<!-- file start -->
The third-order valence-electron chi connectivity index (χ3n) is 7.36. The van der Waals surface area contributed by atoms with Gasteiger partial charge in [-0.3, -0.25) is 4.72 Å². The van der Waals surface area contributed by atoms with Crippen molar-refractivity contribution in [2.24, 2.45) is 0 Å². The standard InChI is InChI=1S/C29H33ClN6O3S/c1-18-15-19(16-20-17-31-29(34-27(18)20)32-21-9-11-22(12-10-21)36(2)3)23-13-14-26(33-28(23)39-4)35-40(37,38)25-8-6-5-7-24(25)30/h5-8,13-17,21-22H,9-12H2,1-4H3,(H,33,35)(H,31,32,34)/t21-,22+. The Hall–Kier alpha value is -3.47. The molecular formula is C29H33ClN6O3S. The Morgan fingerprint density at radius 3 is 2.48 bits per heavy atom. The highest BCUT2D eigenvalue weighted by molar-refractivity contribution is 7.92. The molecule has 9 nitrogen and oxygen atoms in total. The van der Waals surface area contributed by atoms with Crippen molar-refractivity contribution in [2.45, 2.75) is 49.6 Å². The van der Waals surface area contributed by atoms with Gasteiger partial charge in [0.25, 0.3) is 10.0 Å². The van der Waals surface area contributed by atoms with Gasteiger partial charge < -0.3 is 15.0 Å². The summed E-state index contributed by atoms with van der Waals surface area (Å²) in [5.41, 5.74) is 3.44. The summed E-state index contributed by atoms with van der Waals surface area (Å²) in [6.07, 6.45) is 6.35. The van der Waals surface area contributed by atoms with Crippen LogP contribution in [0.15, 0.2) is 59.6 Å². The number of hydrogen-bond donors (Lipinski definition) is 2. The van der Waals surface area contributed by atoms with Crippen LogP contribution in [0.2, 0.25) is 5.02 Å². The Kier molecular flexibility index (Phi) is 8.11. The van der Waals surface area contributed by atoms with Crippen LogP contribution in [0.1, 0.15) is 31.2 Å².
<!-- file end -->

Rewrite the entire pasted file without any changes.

The third-order valence-electron chi connectivity index (χ3n) is 7.36. The van der Waals surface area contributed by atoms with Gasteiger partial charge in [-0.3, -0.25) is 4.72 Å². The van der Waals surface area contributed by atoms with Crippen molar-refractivity contribution in [2.24, 2.45) is 0 Å². The standard InChI is InChI=1S/C29H33ClN6O3S/c1-18-15-19(16-20-17-31-29(34-27(18)20)32-21-9-11-22(12-10-21)36(2)3)23-13-14-26(33-28(23)39-4)35-40(37,38)25-8-6-5-7-24(25)30/h5-8,13-17,21-22H,9-12H2,1-4H3,(H,33,35)(H,31,32,34)/t21-,22+. The Hall–Kier alpha value is -3.47. The molecular formula is C29H33ClN6O3S. The Morgan fingerprint density at radius 3 is 2.48 bits per heavy atom. The highest BCUT2D eigenvalue weighted by molar-refractivity contribution is 7.92. The molecule has 9 nitrogen and oxygen atoms in total. The van der Waals surface area contributed by atoms with Crippen molar-refractivity contribution in [2.45, 2.75) is 49.6 Å². The van der Waals surface area contributed by atoms with Gasteiger partial charge in [0.25, 0.3) is 10.0 Å². The van der Waals surface area contributed by atoms with Gasteiger partial charge < -0.3 is 15.0 Å². The summed E-state index contributed by atoms with van der Waals surface area (Å²) in [5.41, 5.74) is 3.44. The summed E-state index contributed by atoms with van der Waals surface area (Å²) in [6.07, 6.45) is 6.35. The van der Waals surface area contributed by atoms with Crippen LogP contribution in [0.15, 0.2) is 59.6 Å². The number of hydrogen-bond donors (Lipinski definition) is 2. The van der Waals surface area contributed by atoms with Crippen LogP contribution in [0.2, 0.25) is 5.02 Å². The Kier molecular flexibility index (Phi) is 8.11. The van der Waals surface area contributed by atoms with Crippen LogP contribution in [0.1, 0.15) is 31.2 Å².